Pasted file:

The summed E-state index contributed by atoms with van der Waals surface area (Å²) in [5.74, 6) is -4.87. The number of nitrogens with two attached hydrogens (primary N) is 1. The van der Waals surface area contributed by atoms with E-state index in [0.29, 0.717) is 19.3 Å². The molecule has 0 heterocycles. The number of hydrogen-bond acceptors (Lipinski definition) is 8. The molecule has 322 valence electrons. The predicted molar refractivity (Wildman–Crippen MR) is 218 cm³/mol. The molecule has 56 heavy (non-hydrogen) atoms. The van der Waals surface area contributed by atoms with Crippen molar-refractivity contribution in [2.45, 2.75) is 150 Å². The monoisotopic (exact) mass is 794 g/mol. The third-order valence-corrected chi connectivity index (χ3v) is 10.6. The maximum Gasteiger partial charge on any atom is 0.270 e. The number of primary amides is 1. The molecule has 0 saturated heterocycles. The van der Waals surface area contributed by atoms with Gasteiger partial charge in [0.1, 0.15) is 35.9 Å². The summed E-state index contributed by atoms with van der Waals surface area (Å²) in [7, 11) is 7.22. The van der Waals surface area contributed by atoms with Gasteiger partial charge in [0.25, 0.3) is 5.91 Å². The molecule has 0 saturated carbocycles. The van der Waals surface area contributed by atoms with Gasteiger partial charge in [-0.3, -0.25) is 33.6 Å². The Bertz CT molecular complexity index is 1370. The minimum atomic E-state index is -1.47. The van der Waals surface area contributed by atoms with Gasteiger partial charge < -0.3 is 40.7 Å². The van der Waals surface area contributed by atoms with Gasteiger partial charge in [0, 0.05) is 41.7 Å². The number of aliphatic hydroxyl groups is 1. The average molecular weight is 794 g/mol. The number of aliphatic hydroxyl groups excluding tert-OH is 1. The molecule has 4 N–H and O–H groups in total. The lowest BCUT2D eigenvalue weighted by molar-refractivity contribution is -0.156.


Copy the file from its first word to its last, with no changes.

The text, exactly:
The summed E-state index contributed by atoms with van der Waals surface area (Å²) in [5.74, 6) is -4.87. The number of nitrogens with two attached hydrogens (primary N) is 1. The van der Waals surface area contributed by atoms with E-state index in [0.29, 0.717) is 19.3 Å². The molecule has 0 heterocycles. The number of hydrogen-bond acceptors (Lipinski definition) is 8. The molecule has 322 valence electrons. The predicted molar refractivity (Wildman–Crippen MR) is 218 cm³/mol. The molecule has 56 heavy (non-hydrogen) atoms. The van der Waals surface area contributed by atoms with Crippen molar-refractivity contribution in [2.45, 2.75) is 150 Å². The monoisotopic (exact) mass is 794 g/mol. The third-order valence-corrected chi connectivity index (χ3v) is 10.6. The maximum Gasteiger partial charge on any atom is 0.270 e. The number of primary amides is 1. The molecule has 0 saturated heterocycles. The van der Waals surface area contributed by atoms with Gasteiger partial charge in [0.1, 0.15) is 35.9 Å². The summed E-state index contributed by atoms with van der Waals surface area (Å²) in [7, 11) is 7.22. The van der Waals surface area contributed by atoms with Gasteiger partial charge in [0.25, 0.3) is 5.91 Å². The molecule has 0 saturated carbocycles. The van der Waals surface area contributed by atoms with Gasteiger partial charge in [-0.3, -0.25) is 33.6 Å². The Bertz CT molecular complexity index is 1370. The minimum atomic E-state index is -1.47. The van der Waals surface area contributed by atoms with Gasteiger partial charge < -0.3 is 40.7 Å². The van der Waals surface area contributed by atoms with Gasteiger partial charge in [0, 0.05) is 41.7 Å². The number of aliphatic hydroxyl groups is 1. The average molecular weight is 794 g/mol. The number of aliphatic hydroxyl groups excluding tert-OH is 1. The molecule has 4 N–H and O–H groups in total. The lowest BCUT2D eigenvalue weighted by molar-refractivity contribution is -0.156.